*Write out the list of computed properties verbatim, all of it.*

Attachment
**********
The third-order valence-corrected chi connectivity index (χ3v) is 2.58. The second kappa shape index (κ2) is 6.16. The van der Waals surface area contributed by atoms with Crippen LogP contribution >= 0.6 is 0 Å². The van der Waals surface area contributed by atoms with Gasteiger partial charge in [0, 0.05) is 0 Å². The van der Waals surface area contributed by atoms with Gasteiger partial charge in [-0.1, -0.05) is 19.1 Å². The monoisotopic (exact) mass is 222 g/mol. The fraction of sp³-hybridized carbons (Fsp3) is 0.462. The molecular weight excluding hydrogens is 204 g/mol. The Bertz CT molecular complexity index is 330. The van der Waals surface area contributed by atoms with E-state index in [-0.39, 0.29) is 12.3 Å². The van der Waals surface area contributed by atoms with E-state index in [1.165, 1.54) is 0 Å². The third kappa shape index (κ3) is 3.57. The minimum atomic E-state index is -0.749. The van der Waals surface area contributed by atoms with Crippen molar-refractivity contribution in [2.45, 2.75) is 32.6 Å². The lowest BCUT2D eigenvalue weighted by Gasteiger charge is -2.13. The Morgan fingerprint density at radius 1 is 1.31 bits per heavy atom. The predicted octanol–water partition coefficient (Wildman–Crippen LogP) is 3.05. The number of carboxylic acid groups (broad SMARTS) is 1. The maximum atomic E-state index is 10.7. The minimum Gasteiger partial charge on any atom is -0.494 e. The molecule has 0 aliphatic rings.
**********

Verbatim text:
The third-order valence-corrected chi connectivity index (χ3v) is 2.58. The second kappa shape index (κ2) is 6.16. The van der Waals surface area contributed by atoms with Crippen LogP contribution >= 0.6 is 0 Å². The van der Waals surface area contributed by atoms with Gasteiger partial charge in [0, 0.05) is 0 Å². The van der Waals surface area contributed by atoms with Gasteiger partial charge in [-0.1, -0.05) is 19.1 Å². The monoisotopic (exact) mass is 222 g/mol. The fraction of sp³-hybridized carbons (Fsp3) is 0.462. The molecular weight excluding hydrogens is 204 g/mol. The Bertz CT molecular complexity index is 330. The van der Waals surface area contributed by atoms with E-state index in [-0.39, 0.29) is 12.3 Å². The van der Waals surface area contributed by atoms with E-state index in [1.165, 1.54) is 0 Å². The third kappa shape index (κ3) is 3.57. The minimum atomic E-state index is -0.749. The van der Waals surface area contributed by atoms with Crippen molar-refractivity contribution in [2.45, 2.75) is 32.6 Å². The lowest BCUT2D eigenvalue weighted by Gasteiger charge is -2.13. The Morgan fingerprint density at radius 1 is 1.31 bits per heavy atom. The predicted octanol–water partition coefficient (Wildman–Crippen LogP) is 3.05. The number of carboxylic acid groups (broad SMARTS) is 1. The maximum atomic E-state index is 10.7. The minimum Gasteiger partial charge on any atom is -0.494 e. The molecule has 0 aliphatic rings.